Lake Superior's Water Level
Each year, Lake Superior goes through a normal fluctuation where the water level gets higher and lower. Lake levels follow a seasonal pattern, normally rising in the spring, peaking in the summer, and declining in the fall to a low during the winter. The lake level is only one factor that determines the severity of erosion. Erosion occurs regardless of how high or low the water level happens to be. However, many people feel that higher water levels make the erosion worse than if the levels were normal or below normal. It is interesting to note that when the lighthouse lost its entrance building to erosion in 1996, the lake level was higher than normal.
Factors Controlling Lake Superior's Water Level
Outflow from Lake Superior through the St. Marys River is regulated by the International Lake Superior Board of Control, which was established in 1914 by the International Joint Commission (http://www.ijc.org). (The International Joint Commission was established in 1909 by the Boundary Waters Treaty between the U.S. and Canada.) They are currently using Regulation Plan 1977-A to regulate the outflow of water from Lake Superior. In determining the appropriate outflow levels, the Board not only has to consider the level of Lake Superior, but must also consider the level of Lakes Michigan and Huron. In other words, determining the outflow is not something that can be easily done by just looking at the current level of Lake Superior.
Other factors that affect Lake Superior's water level are the amount of precipitation the Lake Superior Basin receives and the rate of evaporation (this depends on ice cover in the winter, temperatures, cloud cover, etc.).
Current Lake Level
For the past several years, the level of Lake Superior has not been a big problem for the lighthouse because it has been below normal. When the level is above normal, it seems to increase the erosion damage caused by storms. In November 2012, Lake Superior's mean water level was 600.75 feet. The long term average water level for Lake Superior in November is 601.9 feet (average was obtained from data from 1918-2011.) This means that in November 2012, Lake Superior was 1.15 feet below normal. According to the Army Corps of Engineer's Forecast, it looks as if the water level will stay below normal through May 2013. This data was obtained from the U.S. Army Corps of Engineers' web site.
We need ground cover to help prevent erosion and to help trap windblown sand-- indigenous (native) beach grasses, wild roses, lilacs, cottonwood, willows, white birch, maple, and pines. It is more likely that native plants will be able to survive the harsh conditions at Crisp Point. We always need volunteers to help water the plants. If you would like to help in this way, just take a bucket or some type of container down to the lake, fill it up, and take it around to the plants. This is one easy way to help the lighthouse.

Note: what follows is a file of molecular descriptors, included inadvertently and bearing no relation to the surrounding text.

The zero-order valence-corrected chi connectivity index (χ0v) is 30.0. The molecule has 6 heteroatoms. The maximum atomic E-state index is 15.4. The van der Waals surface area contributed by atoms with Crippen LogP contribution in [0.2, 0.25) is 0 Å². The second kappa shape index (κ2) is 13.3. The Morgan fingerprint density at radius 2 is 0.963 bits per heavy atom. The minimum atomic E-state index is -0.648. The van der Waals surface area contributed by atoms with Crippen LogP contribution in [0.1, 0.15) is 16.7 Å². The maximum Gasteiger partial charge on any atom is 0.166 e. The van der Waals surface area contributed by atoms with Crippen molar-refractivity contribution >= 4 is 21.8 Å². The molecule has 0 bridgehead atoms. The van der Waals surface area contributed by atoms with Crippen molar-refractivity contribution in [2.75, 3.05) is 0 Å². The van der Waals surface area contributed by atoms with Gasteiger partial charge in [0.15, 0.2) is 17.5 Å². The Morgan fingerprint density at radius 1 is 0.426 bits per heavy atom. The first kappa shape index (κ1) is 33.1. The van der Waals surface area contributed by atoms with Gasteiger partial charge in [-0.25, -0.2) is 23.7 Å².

Off Road Vehicles (ORVs) can also contribute to environmental damage surrounding the lighthouse. For example, vegetation that is vital to keeping and trapping sand around the lighthouse tower can be killed by ORVs. Due to the harsh conditions at the site, it may take many years for the damage to be reversed. In Michigan, some of the places where it is illegal to operate ORVs are on beaches, sand dunes, wetlands, and shorelines. For more information on ORV issues in Luce County, please visit http://www.LuceCountyORVdamage.com.
ORV / ATV Riders
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Coastal Straightening and Erosion
The process of coastal straightening is always occurring, especially during storms. Usually the worst storms that Crisp Point has to face occur in November. With coastal straightening, wave energy is concentrated on land masses that protrude into the lake, causing them to erode away and the coast to become straight. If one looks at old pictures of Crisp Point, it is easy to see that this process is definitely occurring at Crisp Point. We must keep erosion control on our minds at all times, even if things seem good now, because as we learned in November of 1996, it just takes a few major storms to take back everything we've gained.
Crisp Point Light Historical Society Webmaster: Cameron Lovett
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Copyright © 2012 Crisp Point Light Historical Society
Last Modified December 9, 2012